How can I as a woman bring change to the society when I myself is a victim of it? I solicit your opinion.


Dear XX

Thanks for your comment which supplements Sonia Jaspal's comment quite well. 

1. Economic independence 

The bottomline to women's status in India (or elsewhere in the world) is the level of economic independence. In DOF (still a draft), I've outlined the evolution of equal freedom for women (page 247, I think).

One of the key drivers to reform in the West was the 1882 Married Women’s Property Act which gave women ownership of property. Not long before that, women and all their property were considered chattel (movable goods) and legally owned by men.

Only through increased economic independence have women in the West found a relatively level playing field. To an extent the introduction of a no-fault divorce in the 1970s in some parts of the West speeded up the process. Women could now threaten to leave and still obtain alimony. Men had no choice but to become nicer to women. Note that I'm not advocating divorce! I'm a great fan of marriage and believe it is the institution most important to the health of a society. But it would appear that this did create an off-equilibrium threat that increased good behaviour from men.

I'd particularly like to refer you to Madhu Kishwar has done outstanding work in this area. Madhu is a friend, a classical liberal, and would be happy to provide her detailed views to your questions if you contact her. She also has made some startling economic analysis about the dowry system which opened my eyes to the inequities of the system (not in the sense that people typically talk about dowry problems).  

2. Internalisation of conceptions of freedom and dignity

The whole thing could be resolved if people internalise the concept of freedom. Freedom means each person in every role respects the other's liberty and dignity. This respect is accorded both at work and at home. Unfortunately, conceptions of freedom and dignity are not yet known, leave alone internalised, in India. The idea that women should choose their life, their career, their gods, their husbands, their future: this idea is anathema to many Indians.

True, India does have a faint tradition of freedom. As the religious leader Vivekananda said, "Liberty is the first condition of growth. Just as man must have liberty to think and speak, so he must have liberty in food, dress, and marriage, and in every other thing, so long as he does not injure others." I don't believe Vivekananda restricted his concept of freedom only to men. But his ideas (110 years ago) were too advanced even for today's India. India doesn't have even the rudimentary understanding of liberty. That is a philosophical issue. I'm trying to address it by writing a couple of books. You, too, could spread the message of freedom.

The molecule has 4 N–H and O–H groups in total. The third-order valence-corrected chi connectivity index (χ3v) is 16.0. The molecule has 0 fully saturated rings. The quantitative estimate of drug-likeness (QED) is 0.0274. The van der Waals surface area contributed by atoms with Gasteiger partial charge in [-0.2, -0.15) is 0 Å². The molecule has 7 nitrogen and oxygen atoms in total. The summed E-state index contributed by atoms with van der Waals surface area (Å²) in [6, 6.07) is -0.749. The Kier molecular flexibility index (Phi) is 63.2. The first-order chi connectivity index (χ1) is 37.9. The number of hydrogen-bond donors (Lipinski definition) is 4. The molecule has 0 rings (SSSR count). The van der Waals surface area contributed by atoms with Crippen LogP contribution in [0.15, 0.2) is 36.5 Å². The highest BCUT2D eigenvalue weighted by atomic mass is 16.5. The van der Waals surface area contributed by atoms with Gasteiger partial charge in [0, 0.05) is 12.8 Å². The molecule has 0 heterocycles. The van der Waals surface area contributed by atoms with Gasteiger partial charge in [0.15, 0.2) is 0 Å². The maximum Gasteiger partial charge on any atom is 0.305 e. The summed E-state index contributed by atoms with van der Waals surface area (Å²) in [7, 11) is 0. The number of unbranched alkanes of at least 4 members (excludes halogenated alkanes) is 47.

3. Education

Sadly, economic clout is not a trivial matter to accumulate. Not all women can manage economic independence, particularly with discrimination against women in so many roles. And the spread of the ideas of freedom is so slow in India it may take another 10 generations.

So active education must come into play. This being a social issue, it will take quite a bit of education to change. And good education, as we well know, is a disaster in India: virtually non-existent for the vast majority of the people. So the solution will be for people like you to write textbooks that treat both men and women equally; create movies that show equality at work and at home. And so on. A very hard task. But unavoidable. Social reform is not necessarily the task of government. And it is very tedious. But there are no short cuts here. Like the caste system needs constant reform, if it is to die out, so also the liberation of women (and men) will take a lot of work.